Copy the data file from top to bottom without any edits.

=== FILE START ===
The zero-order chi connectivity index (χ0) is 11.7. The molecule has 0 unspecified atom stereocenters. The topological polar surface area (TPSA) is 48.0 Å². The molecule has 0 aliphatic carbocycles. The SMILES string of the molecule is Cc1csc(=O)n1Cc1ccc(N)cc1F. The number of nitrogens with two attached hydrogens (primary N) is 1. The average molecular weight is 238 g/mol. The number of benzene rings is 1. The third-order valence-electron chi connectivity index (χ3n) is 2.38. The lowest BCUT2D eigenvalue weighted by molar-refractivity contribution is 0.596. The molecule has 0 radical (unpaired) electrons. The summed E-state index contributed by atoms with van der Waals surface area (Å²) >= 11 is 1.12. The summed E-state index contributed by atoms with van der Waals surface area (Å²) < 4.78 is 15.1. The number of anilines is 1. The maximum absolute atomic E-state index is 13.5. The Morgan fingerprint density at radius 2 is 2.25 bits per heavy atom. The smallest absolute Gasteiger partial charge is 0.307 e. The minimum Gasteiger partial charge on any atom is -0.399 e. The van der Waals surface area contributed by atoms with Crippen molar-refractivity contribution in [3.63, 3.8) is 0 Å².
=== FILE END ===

The zero-order chi connectivity index (χ0) is 11.7. The molecule has 0 unspecified atom stereocenters. The topological polar surface area (TPSA) is 48.0 Å². The molecule has 0 aliphatic carbocycles. The SMILES string of the molecule is Cc1csc(=O)n1Cc1ccc(N)cc1F. The number of nitrogens with two attached hydrogens (primary N) is 1. The average molecular weight is 238 g/mol. The number of benzene rings is 1. The third-order valence-electron chi connectivity index (χ3n) is 2.38. The lowest BCUT2D eigenvalue weighted by molar-refractivity contribution is 0.596. The molecule has 0 radical (unpaired) electrons. The summed E-state index contributed by atoms with van der Waals surface area (Å²) >= 11 is 1.12. The summed E-state index contributed by atoms with van der Waals surface area (Å²) < 4.78 is 15.1. The number of anilines is 1. The maximum absolute atomic E-state index is 13.5. The Morgan fingerprint density at radius 2 is 2.25 bits per heavy atom. The smallest absolute Gasteiger partial charge is 0.307 e. The minimum Gasteiger partial charge on any atom is -0.399 e. The van der Waals surface area contributed by atoms with Crippen molar-refractivity contribution in [3.63, 3.8) is 0 Å².